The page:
DECEMBER 2018 | Baroque and RollDECEMBER 2018 | Baroque and Roll
By RAY PICOT
Vidala | Gramola 99064
A slow beat on percussion, almost a lament, opens the album Vidala, ushering in the plaintive sounds of the tune La Folia, as Vivaldi’s famous variations are lifted from the grey Venician lagoon to the vibrant air of South America. This album, subtitled Argentine Roots of European Baroque is the brainchild of Argentine-born Rubén Dubrovsky, who explores the cultural exchange of musical forms that developed in what was New Spain, and returned to Europe, transformed. This may not be a new concept to those familiar with the tireless work of Jordi Savall, but what is refreshing is the sheer enjoyment and élan that Dubrovsky and his virtuoso ensemble Bach Consort Wien bring to a heady collection of mostly dance-based pieces.
The album’s title relates to a type of poetic vocal music, a lament found in Argentina and Bolivia, accompanied by percussion, which the director explains as ‘two levels of the overlapping double and triple rhythms in both the acoustic colours’. The consort of 8 instruments plus vocalist utilise historical performance practices and with the use of period instruments they recreate a vivid sound world. Whether it is music from Europe or from the colonies, the music is transformed through its common roots. The matter of authenticity extends to the ‘vidala’, which can be clearly heard with the added percussion from the start with Vivaldi’s Sonata in D minor, Op. 1, No. 12, RV.63 'La Folia'. The ensemble with an added charango, create a mesmerising rendition, transforming Venician artifice into something more earthy and vibrant with Latin American colour.
The next track, an atmospheric chaconne, treads more familiar territory (to that initiated by The Harp Consort) with plucked instruments and percussion, then to be contrasted by the violin-dominated traditional melody of La Bolivianita, celebrating the creation of a new folk tradition. The vibrant tenor Francisco Brito, over a reduced ensemble, then ushers in a full lament in the tradition of vidala. Over 17 tracks, this effortless blending and contrasting of ideas, old (baroque chamber music) and renewed, creates a seamless recital which over its 58 minutes never seems too long. The playing of the ensemble and individuals is of such a consistent calibre that it is simply impossible to pick out preferences in this overflowing feast of vibrant joyful music. At this time of year the life-giving affirmation on this album of new and unfamiliar music make this a treat to share.
Orfeo Chamán | Erato 0190295969691
My second disc opens with a tantalising kaleidoscope of instrumental and native sounds which usher in our first glimpse of the Amazon rainforest. This modern moment gives way to a series of traditional songs and arias recounting an extraordinary retelling of the Orpheus story in Christine Pluhar’s opera, Orfeo Chamán.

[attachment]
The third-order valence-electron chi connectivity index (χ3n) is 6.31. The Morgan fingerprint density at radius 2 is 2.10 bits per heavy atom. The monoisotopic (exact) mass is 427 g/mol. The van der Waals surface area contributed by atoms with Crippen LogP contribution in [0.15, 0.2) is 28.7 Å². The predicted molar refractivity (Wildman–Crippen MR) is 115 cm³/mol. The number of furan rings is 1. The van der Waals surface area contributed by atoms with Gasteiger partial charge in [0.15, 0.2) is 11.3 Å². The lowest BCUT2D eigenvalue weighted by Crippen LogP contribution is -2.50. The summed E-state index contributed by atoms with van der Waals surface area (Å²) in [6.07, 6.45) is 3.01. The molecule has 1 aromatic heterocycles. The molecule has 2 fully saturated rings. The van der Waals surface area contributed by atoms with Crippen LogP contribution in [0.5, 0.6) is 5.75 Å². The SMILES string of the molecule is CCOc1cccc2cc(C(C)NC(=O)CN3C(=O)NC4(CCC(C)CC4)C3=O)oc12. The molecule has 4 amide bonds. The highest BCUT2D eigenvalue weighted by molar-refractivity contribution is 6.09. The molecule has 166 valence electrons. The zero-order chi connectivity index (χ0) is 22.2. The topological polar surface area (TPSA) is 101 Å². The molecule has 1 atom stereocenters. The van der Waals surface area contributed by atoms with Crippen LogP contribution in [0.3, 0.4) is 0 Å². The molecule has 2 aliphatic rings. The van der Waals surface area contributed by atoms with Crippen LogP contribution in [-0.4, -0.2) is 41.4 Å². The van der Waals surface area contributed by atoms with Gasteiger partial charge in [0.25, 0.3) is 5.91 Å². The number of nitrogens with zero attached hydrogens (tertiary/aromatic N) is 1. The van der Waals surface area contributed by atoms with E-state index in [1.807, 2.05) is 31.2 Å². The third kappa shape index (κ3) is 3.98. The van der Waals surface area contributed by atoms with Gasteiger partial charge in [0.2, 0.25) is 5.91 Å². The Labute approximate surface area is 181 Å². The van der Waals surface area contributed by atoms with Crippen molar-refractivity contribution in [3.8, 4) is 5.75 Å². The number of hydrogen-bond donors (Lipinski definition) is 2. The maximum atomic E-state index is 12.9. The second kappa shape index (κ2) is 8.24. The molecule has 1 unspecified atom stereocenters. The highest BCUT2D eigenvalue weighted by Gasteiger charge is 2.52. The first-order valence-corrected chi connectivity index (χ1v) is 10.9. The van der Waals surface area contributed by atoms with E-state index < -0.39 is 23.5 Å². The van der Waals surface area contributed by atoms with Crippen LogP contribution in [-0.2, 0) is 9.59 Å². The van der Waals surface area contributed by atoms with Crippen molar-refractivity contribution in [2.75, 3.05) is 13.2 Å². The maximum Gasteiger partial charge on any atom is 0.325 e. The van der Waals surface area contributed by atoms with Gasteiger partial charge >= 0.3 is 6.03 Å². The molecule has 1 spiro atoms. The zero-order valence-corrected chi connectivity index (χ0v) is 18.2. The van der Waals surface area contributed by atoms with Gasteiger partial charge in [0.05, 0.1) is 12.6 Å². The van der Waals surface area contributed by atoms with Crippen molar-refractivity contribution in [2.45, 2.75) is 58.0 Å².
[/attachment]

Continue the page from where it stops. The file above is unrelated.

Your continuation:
We know Christine Pluhar as the inspirational director of the chameleon ensemble, L’Arpeggiata, and here she steps out of the purely Baroque world into one which blends the use of traditional, modern and Baroque instruments in an astonishing new piece of musical theatre for her ensemble accompanied by an excellent cast of four soloists. The opera is a modern reimagining in which Pluhar blends Baroque pieces and stylings with the Central and South American folk traditions, overlaid by some more modern sounds and instruments. This may sound a daunting prospect to appreciate, but the music is vibrant and approachable, and not a questionable attempt at ‘crossover’.
The action moves from ancient Greek to a Pre-Columbian world, where Orpheus, with guitar, goes on a shamanic journey, in which he is accompanied by an Aztec spirit guide. The skillful interweaving of the different instrumental voices and genres is at times quite mesmerising, held together with a wonderful cast who seem completely at home in this transfigured world. A notable contribution is made by Nahuel Pennisi as the eponymous hero, who is a blind guitarist and singer, and is altogether very compelling. The text is a Spanish libretto by the poet Hugo Chaparro Valderrama, and if at times the plot might seem hard to grasp, there is a full libretto and explanation of the action.
The CD in the deluxe version includes a bonus DVD, in which we can see the entire staged opera, which lasts about 70 minutes. However, I found the propulsion of the action to a backdrop of Latin American rhythms quite irresistable, and a very compelling concert piece. It is hard to find a piece that compares with Orfeo Chamán, though going back 300 years, the use of Baroque and native instrumentation and inspiration finds an intriguing parallel in La Púrpura de la Rosa (the first opera in the New World) by Tomás de Torrejón y Velasco Sánchez. However, the music is best enjoyed on its own terms, and is brilliantly brought to life in this life-enhancing production.
I am indebted to my friend Estela Telerman in Buenos Aires for an introduction to these two outstanding Baroque-related recordings which I feel deserve wider attention.
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